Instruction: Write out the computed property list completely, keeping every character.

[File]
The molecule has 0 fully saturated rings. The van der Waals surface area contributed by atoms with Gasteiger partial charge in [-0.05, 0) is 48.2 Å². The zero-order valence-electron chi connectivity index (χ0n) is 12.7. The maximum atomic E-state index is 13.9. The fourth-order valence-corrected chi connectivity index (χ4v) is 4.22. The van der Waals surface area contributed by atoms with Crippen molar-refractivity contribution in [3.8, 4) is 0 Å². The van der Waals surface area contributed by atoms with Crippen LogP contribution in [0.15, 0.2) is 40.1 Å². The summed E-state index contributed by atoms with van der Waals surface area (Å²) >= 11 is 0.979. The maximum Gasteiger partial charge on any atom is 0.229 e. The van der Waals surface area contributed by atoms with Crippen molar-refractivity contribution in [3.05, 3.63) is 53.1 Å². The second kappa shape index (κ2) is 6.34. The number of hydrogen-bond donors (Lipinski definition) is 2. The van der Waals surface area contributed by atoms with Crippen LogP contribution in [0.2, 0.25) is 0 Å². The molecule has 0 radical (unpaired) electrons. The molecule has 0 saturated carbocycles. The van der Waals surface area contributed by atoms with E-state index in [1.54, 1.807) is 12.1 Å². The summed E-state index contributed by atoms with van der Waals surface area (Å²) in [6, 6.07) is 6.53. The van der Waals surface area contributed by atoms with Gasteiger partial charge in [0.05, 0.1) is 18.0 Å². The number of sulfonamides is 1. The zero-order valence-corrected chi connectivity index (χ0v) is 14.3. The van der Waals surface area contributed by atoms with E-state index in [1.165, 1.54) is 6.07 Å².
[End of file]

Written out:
The molecule has 0 fully saturated rings. The van der Waals surface area contributed by atoms with Gasteiger partial charge in [-0.05, 0) is 48.2 Å². The zero-order valence-electron chi connectivity index (χ0n) is 12.7. The maximum atomic E-state index is 13.9. The fourth-order valence-corrected chi connectivity index (χ4v) is 4.22. The van der Waals surface area contributed by atoms with Crippen molar-refractivity contribution in [3.8, 4) is 0 Å². The van der Waals surface area contributed by atoms with Crippen LogP contribution in [0.15, 0.2) is 40.1 Å². The summed E-state index contributed by atoms with van der Waals surface area (Å²) >= 11 is 0.979. The maximum Gasteiger partial charge on any atom is 0.229 e. The van der Waals surface area contributed by atoms with Crippen molar-refractivity contribution in [3.05, 3.63) is 53.1 Å². The second kappa shape index (κ2) is 6.34. The number of hydrogen-bond donors (Lipinski definition) is 2. The van der Waals surface area contributed by atoms with Crippen LogP contribution in [0.2, 0.25) is 0 Å². The molecule has 0 radical (unpaired) electrons. The molecule has 0 saturated carbocycles. The van der Waals surface area contributed by atoms with E-state index in [1.54, 1.807) is 12.1 Å². The summed E-state index contributed by atoms with van der Waals surface area (Å²) in [6, 6.07) is 6.53. The van der Waals surface area contributed by atoms with Gasteiger partial charge in [0.05, 0.1) is 18.0 Å². The number of sulfonamides is 1. The zero-order valence-corrected chi connectivity index (χ0v) is 14.3. The van der Waals surface area contributed by atoms with E-state index in [1.165, 1.54) is 6.07 Å².